9) Be a Day Tripper: Coventry Station is such a vibe. It’s an hour from London, twenty minutes from Birmingham International Airport, and about two hours from Liverpool/Manchester. Go explore. (Birmingham is a good day out, long live Brum.)

10) Make Friends on Your Course: Having people you can talk to about your course is such a help, especially if they take the same modules! Don’t just focus on being friends with your flatmates, PAIS people are cool too*. (To be honest, I’m not that cool.)

11) Speak First in Seminars: I would try to speak early in a seminar for two reasons. First, it made me less reluctant to speak up again. Second, it means you can say your points before anyone else has the chance. (Point two is handy if you’ve taken a minimalist approach to the reading.)

12) Use the Library’s Welcome Talks: Throughout your degree, the library will run help sessions that aim to boost your research skills. Trust me, they’re a lifesaver when you’re looking for dissertation material. (I speak as someone who tried to find the first-ever use of the word ‘Euroscepticism’ in a UK newspaper.)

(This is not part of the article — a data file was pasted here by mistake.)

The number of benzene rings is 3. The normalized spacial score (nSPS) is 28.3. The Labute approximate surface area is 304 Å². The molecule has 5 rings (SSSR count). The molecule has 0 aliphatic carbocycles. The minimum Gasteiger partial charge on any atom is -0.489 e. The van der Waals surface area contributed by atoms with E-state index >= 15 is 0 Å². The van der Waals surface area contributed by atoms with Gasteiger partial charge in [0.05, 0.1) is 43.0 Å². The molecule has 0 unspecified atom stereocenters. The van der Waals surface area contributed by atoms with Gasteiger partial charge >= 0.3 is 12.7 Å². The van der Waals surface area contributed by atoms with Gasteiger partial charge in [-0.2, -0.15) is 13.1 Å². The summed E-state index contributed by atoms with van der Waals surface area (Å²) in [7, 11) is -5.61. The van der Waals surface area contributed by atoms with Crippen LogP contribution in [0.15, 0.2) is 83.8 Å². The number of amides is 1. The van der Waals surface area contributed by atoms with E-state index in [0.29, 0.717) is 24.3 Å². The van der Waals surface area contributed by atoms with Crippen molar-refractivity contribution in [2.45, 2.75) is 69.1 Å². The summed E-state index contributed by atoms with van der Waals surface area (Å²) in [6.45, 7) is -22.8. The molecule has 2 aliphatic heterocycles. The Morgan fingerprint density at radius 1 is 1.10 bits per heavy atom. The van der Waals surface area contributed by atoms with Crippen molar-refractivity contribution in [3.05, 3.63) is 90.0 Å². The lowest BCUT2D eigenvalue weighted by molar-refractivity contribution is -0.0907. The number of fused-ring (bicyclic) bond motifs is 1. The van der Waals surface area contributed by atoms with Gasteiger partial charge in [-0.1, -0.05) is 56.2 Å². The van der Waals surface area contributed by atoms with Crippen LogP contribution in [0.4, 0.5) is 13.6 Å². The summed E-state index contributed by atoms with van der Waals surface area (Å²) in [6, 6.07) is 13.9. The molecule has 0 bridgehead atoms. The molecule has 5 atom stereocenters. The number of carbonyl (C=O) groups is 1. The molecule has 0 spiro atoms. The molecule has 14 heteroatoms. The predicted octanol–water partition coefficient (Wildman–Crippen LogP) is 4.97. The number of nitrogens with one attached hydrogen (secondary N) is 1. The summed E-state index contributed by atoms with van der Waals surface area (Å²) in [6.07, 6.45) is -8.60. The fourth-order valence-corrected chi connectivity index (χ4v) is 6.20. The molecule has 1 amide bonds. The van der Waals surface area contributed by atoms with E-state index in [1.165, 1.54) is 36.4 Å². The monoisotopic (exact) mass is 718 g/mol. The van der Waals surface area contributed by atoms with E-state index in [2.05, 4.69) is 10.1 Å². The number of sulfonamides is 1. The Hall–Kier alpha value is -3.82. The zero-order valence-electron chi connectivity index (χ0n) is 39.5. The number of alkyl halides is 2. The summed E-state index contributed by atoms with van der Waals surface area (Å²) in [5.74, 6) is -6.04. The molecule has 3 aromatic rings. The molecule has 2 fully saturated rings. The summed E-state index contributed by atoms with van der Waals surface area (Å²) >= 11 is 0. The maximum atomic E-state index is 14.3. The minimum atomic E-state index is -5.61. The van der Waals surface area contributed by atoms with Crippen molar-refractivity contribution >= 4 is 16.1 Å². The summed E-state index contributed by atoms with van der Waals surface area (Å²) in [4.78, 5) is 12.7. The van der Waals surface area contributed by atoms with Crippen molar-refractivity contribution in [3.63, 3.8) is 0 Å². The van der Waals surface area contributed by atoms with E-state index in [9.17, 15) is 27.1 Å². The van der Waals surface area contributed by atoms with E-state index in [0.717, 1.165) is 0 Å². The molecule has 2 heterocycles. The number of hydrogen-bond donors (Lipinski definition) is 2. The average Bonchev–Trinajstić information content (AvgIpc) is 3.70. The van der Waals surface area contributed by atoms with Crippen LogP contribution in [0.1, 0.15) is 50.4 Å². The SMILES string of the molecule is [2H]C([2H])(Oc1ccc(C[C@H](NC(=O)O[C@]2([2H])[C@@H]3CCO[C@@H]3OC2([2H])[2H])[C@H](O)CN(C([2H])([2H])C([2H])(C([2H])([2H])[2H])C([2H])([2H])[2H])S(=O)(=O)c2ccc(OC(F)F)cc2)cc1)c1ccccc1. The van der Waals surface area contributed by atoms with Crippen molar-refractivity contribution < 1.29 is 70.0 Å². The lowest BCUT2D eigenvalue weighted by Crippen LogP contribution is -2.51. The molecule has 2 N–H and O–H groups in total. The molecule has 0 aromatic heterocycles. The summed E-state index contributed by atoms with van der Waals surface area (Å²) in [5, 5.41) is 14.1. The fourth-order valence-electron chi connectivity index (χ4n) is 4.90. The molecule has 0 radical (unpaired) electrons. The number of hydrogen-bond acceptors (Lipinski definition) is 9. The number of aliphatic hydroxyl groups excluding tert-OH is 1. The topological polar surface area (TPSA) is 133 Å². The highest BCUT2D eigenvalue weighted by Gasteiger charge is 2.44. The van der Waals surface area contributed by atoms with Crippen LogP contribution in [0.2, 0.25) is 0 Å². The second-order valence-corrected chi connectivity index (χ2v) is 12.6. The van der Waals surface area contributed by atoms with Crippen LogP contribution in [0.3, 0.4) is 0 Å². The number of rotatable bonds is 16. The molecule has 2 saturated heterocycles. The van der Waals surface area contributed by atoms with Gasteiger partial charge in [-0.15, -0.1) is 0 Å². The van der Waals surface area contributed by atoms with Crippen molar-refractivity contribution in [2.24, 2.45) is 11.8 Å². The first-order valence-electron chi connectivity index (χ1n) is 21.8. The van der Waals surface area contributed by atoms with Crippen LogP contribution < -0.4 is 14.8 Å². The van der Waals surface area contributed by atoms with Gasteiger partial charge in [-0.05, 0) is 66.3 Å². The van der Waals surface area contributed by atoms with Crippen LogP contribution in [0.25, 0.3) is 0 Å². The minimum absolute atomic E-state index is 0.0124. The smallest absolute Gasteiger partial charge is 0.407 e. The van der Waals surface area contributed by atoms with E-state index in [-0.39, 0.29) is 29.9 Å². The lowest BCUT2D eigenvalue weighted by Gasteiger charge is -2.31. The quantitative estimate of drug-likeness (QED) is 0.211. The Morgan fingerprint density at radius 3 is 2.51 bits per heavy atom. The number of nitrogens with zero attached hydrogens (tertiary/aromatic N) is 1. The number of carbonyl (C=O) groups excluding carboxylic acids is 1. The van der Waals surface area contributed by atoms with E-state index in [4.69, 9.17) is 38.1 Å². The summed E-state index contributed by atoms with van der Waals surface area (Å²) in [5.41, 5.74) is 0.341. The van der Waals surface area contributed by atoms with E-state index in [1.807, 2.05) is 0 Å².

13) Read The Boar: I’m utterly biased. This point is propaganda from a former Sport Editor. But read Warwick’s student paper. So much work goes into it. It’s won awards (including best Sports Coverage 2020/21 😊). And it holds the University to account. Student Journalism is great.

14) Listen to RAW: See above. But this time for radio. Student Journalism is great.

15) Build Relationships with Staff: I was in a horrible position this year. My personal tutor got promoted (meaning he was no longer my personal tutor). Then, my new personal tutor had to take a period of leave. Which meant getting a reference was a bit tricky (until I realised I could just contact my old tutor). With that in mind, talk to your tutors.

16) Rock Up and Play: Later today, I’m going to be playing football at the Sport and Wellness Hub. It’s for free. You play with people who just want to kick a ball around and don’t care for winning. It’s great fun. Rock Up and Play is a service run by Warwick to keep students active; make use of it.

17) Help is There: The University and SU offer lots of wellbeing advice/help/guidance. Check out their websites for more details.

18) Have Fun: I’m a very serious individual. Too up-tight for my own good. Don’t worry about making mistakes at university. You can afford a bad module mark. You can afford to miss the odd seminar (I’m not encouraging you to, but I think the pandemic has shown that sometimes it’s okay to have other priorities).

Try to enjoy your time at Warwick, it’ll be over before you can say “I’m a Politics and International Studies student at the University of Warwick.”

Bye for now!

United Kingdom of Great Britain and Northern Ireland (the)
Luke James | Politics and International Studies (PAIS) Contact Luke